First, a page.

Tax, interest and fees
An owners corporation is considered a company by the Tax Office and must pay tax at the current company rate on all income exceeding $1. Income is income earned (e.g. bank interest), and not fees paid by members, which are regarded as mutual funds.
The ability to charge interest on outstanding fees is capped at the maximum rate of interest payable under the Penalty Interest Rates Act 1983 (Vic) (s 29). It is necessary to pass a resolution to apply penalty interest and the decision to charge interest must be authorised at a general meeting. A committee has discretion to waive or to reduce penalty interest. Such a decision must be explained by the owners corporation at an annual general meeting.
The notice of any fees and charges due and payable by the lot owner must allow at least 28 days for payment and must state the applicable interest rate and details of the dispute resolution process under the rules in respect of disputed fees and charges (s 31). A final notice must be provided thereafter as a prelude to legal action (s 32).
Professionals (e.g. estate agents) can hold member’s funds in their statutory trust accounts. A separate bank account may be opened for each owners corporation or held in a manager’s pooled or trust account (s 27). An owners corporation that has an approved maintenance plan (see “Maintenance plans and funds”) must keep separate accounts for its maintenance fund (s 33(2)). This does not require a separate bank account.
Borrowing money in excess of the current annual fees of the owners corporation requires a special resolution (s 25 (1)(b)).
Under regulation 5 of the OC Regulations, a “prescribed owners corporation” is:
a an owners corporation that levies annual fees in excess of $200,000 in a financial year; or
b an owners corporation that comprises more than 100 lots including any accessory lots (e.g. a car park or storage area).
A prescribed owners corporation must, after the end of each financial year, have its financial statements audited (s 35(2)). An owners corporation may apply in writing to the Director of Consumer Affairs Victoria (see “Contacts”) for an exemption from the requirements of this subsection (s 35(6)).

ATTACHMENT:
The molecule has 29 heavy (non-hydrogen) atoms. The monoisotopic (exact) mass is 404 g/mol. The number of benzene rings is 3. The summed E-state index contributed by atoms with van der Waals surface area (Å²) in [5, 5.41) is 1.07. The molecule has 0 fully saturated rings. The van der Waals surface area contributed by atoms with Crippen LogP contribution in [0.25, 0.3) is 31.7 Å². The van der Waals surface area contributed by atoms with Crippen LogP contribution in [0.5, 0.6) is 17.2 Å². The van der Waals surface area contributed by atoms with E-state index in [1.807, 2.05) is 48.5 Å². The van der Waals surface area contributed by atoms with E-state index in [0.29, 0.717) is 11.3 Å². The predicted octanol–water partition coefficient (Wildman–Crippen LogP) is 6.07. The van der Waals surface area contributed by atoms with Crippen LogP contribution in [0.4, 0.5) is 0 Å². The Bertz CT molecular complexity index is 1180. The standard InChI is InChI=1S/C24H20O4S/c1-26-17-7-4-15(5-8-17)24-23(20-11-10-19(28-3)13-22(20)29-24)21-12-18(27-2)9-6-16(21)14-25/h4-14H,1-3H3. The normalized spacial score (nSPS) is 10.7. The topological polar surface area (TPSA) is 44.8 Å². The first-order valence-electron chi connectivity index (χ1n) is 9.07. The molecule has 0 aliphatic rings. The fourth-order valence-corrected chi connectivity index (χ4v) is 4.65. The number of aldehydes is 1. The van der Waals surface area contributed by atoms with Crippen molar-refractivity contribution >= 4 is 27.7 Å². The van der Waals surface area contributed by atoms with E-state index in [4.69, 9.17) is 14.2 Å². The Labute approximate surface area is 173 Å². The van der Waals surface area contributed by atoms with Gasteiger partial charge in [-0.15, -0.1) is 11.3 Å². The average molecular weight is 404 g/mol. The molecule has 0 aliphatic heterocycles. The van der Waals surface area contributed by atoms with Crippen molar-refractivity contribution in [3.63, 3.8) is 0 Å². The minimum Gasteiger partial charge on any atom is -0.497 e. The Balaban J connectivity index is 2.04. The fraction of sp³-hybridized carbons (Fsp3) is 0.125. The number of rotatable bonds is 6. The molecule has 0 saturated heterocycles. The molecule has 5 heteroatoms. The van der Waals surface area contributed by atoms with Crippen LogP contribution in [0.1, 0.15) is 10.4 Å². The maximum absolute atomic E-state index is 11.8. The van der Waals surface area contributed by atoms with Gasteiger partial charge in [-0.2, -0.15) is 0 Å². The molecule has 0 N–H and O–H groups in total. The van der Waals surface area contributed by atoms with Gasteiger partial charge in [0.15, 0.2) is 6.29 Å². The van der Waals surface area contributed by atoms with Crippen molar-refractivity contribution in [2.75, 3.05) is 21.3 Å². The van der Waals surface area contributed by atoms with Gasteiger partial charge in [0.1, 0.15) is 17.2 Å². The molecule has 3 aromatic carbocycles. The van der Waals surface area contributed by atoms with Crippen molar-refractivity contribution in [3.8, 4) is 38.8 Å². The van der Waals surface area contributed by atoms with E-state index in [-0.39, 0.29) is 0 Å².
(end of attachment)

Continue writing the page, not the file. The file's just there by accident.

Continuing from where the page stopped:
A prescribed owners corporation must prepare a maintenance plan setting out certain requirements, such as major capital items anticipated to require repair or maintenance within the next 10 years (s 37(1)(a)), and the estimated cost (s 37(1)(d)). At present, the only prescribed items of a capital nature are lifts, air conditioning or heating plant. It is significant to note that whilst a prescribed owners corporation must prepare a maintenance plan under section 36(1), there is no compulsion to approve the plan under section 38.
A maintenance plan is discretionary for a non-prescribed owners corporation (s 36(2)).
Once approved, an owners corporation must establish a maintenance fund and pay into that fund any part of the annual fees levied for the purposes of the maintenance plan (s 42).
An approved maintenance fund (ss 40, 41) is equivalent to what is commonly known as a “sinking fund” or “reserve fund”. Subject to any prior conditions, money may be paid out of the maintenance fund at any time in accordance with the approved maintenance plan (s 43). Money may also be paid out of the maintenance fund if the owners corporation, by special resolution, approves the payment (s 44) or without a resolution of members for urgent matters described in section 45(2).
A maintenance plan is approved by ordinary resolution of the owners corporation (s 38(1)) at a general meeting, or by the committee. Implementation of the plan must be reported to the lot owners as soon as possible.